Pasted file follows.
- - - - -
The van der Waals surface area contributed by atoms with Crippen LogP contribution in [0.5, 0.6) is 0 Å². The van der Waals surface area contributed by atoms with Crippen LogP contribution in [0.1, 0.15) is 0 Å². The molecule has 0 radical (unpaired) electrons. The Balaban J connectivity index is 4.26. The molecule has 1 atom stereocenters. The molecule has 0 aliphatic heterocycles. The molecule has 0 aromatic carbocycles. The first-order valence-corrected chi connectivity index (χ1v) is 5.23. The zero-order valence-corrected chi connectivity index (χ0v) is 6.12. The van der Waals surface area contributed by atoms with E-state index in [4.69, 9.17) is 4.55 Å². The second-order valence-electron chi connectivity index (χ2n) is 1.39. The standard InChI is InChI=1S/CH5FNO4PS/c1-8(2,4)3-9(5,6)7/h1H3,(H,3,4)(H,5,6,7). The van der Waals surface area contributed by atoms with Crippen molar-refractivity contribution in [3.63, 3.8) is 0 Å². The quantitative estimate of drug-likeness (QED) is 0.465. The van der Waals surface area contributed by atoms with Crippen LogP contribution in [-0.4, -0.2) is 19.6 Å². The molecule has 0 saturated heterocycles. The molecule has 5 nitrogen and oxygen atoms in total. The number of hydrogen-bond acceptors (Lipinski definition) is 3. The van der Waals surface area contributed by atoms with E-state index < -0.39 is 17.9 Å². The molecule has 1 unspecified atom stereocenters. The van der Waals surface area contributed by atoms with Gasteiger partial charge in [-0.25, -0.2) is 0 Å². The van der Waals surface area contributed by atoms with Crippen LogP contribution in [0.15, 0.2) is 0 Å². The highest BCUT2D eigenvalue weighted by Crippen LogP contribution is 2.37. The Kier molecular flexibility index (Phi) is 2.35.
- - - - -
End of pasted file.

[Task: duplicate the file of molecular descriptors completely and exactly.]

The van der Waals surface area contributed by atoms with Crippen LogP contribution in [0.5, 0.6) is 0 Å². The van der Waals surface area contributed by atoms with Crippen LogP contribution in [0.1, 0.15) is 0 Å². The molecule has 0 radical (unpaired) electrons. The Balaban J connectivity index is 4.26. The molecule has 1 atom stereocenters. The molecule has 0 aliphatic heterocycles. The molecule has 0 aromatic carbocycles. The first-order valence-corrected chi connectivity index (χ1v) is 5.23. The zero-order valence-corrected chi connectivity index (χ0v) is 6.12. The van der Waals surface area contributed by atoms with E-state index in [4.69, 9.17) is 4.55 Å². The second-order valence-electron chi connectivity index (χ2n) is 1.39. The standard InChI is InChI=1S/CH5FNO4PS/c1-8(2,4)3-9(5,6)7/h1H3,(H,3,4)(H,5,6,7). The van der Waals surface area contributed by atoms with Crippen molar-refractivity contribution in [3.63, 3.8) is 0 Å². The quantitative estimate of drug-likeness (QED) is 0.465. The van der Waals surface area contributed by atoms with Crippen LogP contribution in [-0.4, -0.2) is 19.6 Å². The molecule has 0 saturated heterocycles. The molecule has 5 nitrogen and oxygen atoms in total. The number of hydrogen-bond acceptors (Lipinski definition) is 3. The van der Waals surface area contributed by atoms with E-state index < -0.39 is 17.9 Å². The molecule has 1 unspecified atom stereocenters. The van der Waals surface area contributed by atoms with Gasteiger partial charge in [-0.25, -0.2) is 0 Å². The van der Waals surface area contributed by atoms with Crippen LogP contribution in [0.15, 0.2) is 0 Å². The highest BCUT2D eigenvalue weighted by Crippen LogP contribution is 2.37. The Kier molecular flexibility index (Phi) is 2.35.